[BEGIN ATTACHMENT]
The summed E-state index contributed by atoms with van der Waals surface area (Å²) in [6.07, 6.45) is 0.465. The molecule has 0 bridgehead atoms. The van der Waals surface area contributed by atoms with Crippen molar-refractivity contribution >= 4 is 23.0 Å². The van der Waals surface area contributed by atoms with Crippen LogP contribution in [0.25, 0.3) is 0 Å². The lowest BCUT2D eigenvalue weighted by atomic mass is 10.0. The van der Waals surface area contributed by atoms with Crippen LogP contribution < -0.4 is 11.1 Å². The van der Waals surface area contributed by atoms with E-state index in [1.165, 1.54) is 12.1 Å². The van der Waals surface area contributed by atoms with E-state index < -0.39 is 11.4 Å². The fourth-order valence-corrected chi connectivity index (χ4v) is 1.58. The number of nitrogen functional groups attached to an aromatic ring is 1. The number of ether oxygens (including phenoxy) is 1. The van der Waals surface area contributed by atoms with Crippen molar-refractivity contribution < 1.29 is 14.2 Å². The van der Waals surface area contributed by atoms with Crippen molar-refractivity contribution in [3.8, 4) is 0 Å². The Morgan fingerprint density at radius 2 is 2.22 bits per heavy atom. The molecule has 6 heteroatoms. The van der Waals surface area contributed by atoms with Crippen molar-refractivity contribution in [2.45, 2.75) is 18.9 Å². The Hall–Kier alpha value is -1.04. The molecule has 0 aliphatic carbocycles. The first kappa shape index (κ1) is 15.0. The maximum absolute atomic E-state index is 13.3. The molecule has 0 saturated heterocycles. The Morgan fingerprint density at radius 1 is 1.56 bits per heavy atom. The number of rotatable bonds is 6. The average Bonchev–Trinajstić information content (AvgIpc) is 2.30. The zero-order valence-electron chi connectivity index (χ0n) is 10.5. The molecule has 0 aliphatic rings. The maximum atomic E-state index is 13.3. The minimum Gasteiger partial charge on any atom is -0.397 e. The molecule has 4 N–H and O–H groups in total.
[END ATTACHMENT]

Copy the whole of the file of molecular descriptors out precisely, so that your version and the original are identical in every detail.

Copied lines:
The summed E-state index contributed by atoms with van der Waals surface area (Å²) in [6.07, 6.45) is 0.465. The molecule has 0 bridgehead atoms. The van der Waals surface area contributed by atoms with Crippen molar-refractivity contribution >= 4 is 23.0 Å². The van der Waals surface area contributed by atoms with Crippen LogP contribution in [0.25, 0.3) is 0 Å². The lowest BCUT2D eigenvalue weighted by atomic mass is 10.0. The van der Waals surface area contributed by atoms with Crippen LogP contribution < -0.4 is 11.1 Å². The van der Waals surface area contributed by atoms with E-state index in [1.165, 1.54) is 12.1 Å². The van der Waals surface area contributed by atoms with E-state index < -0.39 is 11.4 Å². The fourth-order valence-corrected chi connectivity index (χ4v) is 1.58. The number of nitrogen functional groups attached to an aromatic ring is 1. The number of ether oxygens (including phenoxy) is 1. The van der Waals surface area contributed by atoms with Crippen molar-refractivity contribution < 1.29 is 14.2 Å². The van der Waals surface area contributed by atoms with Crippen molar-refractivity contribution in [3.8, 4) is 0 Å². The Morgan fingerprint density at radius 2 is 2.22 bits per heavy atom. The molecule has 6 heteroatoms. The van der Waals surface area contributed by atoms with Crippen molar-refractivity contribution in [2.45, 2.75) is 18.9 Å². The Hall–Kier alpha value is -1.04. The molecule has 0 aliphatic carbocycles. The first kappa shape index (κ1) is 15.0. The maximum absolute atomic E-state index is 13.3. The molecule has 0 saturated heterocycles. The Morgan fingerprint density at radius 1 is 1.56 bits per heavy atom. The number of rotatable bonds is 6. The average Bonchev–Trinajstić information content (AvgIpc) is 2.30. The zero-order valence-electron chi connectivity index (χ0n) is 10.5. The molecule has 0 aliphatic rings. The maximum atomic E-state index is 13.3. The minimum Gasteiger partial charge on any atom is -0.397 e. The molecule has 4 N–H and O–H groups in total.